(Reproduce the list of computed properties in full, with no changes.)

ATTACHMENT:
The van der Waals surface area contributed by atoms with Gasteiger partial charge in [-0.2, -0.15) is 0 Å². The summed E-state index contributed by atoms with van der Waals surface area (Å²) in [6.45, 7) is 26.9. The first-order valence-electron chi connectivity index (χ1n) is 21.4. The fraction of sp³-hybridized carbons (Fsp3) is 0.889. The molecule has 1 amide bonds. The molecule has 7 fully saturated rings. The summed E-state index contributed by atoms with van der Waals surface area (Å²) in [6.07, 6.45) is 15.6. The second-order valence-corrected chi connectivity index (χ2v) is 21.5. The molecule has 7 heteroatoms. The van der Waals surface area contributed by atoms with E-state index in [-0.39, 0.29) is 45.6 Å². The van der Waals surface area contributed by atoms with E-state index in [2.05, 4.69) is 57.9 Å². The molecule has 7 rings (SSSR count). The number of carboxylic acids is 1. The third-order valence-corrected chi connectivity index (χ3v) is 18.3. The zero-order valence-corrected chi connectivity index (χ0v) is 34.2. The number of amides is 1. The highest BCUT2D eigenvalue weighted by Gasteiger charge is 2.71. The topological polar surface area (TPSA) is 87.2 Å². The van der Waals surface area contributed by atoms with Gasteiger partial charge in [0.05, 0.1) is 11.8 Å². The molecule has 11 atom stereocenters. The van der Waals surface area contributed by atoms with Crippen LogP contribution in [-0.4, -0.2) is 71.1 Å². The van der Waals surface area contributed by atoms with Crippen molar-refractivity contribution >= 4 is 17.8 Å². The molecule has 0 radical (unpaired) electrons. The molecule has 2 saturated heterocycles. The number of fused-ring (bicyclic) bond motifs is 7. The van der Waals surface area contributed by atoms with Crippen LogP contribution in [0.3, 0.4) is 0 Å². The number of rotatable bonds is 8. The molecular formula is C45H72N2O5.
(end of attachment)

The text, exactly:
The van der Waals surface area contributed by atoms with Gasteiger partial charge in [-0.2, -0.15) is 0 Å². The summed E-state index contributed by atoms with van der Waals surface area (Å²) in [6.45, 7) is 26.9. The first-order valence-electron chi connectivity index (χ1n) is 21.4. The fraction of sp³-hybridized carbons (Fsp3) is 0.889. The molecule has 1 amide bonds. The molecule has 7 fully saturated rings. The summed E-state index contributed by atoms with van der Waals surface area (Å²) in [6.07, 6.45) is 15.6. The second-order valence-corrected chi connectivity index (χ2v) is 21.5. The molecule has 7 heteroatoms. The van der Waals surface area contributed by atoms with E-state index in [-0.39, 0.29) is 45.6 Å². The van der Waals surface area contributed by atoms with E-state index in [2.05, 4.69) is 57.9 Å². The molecule has 7 rings (SSSR count). The number of carboxylic acids is 1. The third-order valence-corrected chi connectivity index (χ3v) is 18.3. The zero-order valence-corrected chi connectivity index (χ0v) is 34.2. The number of amides is 1. The highest BCUT2D eigenvalue weighted by Gasteiger charge is 2.71. The topological polar surface area (TPSA) is 87.2 Å². The van der Waals surface area contributed by atoms with Gasteiger partial charge in [0.05, 0.1) is 11.8 Å². The molecule has 11 atom stereocenters. The van der Waals surface area contributed by atoms with Crippen LogP contribution in [-0.4, -0.2) is 71.1 Å². The van der Waals surface area contributed by atoms with Crippen molar-refractivity contribution >= 4 is 17.8 Å². The molecule has 0 radical (unpaired) electrons. The molecule has 2 saturated heterocycles. The number of fused-ring (bicyclic) bond motifs is 7. The van der Waals surface area contributed by atoms with Crippen LogP contribution in [0.3, 0.4) is 0 Å². The number of rotatable bonds is 8. The molecular formula is C45H72N2O5.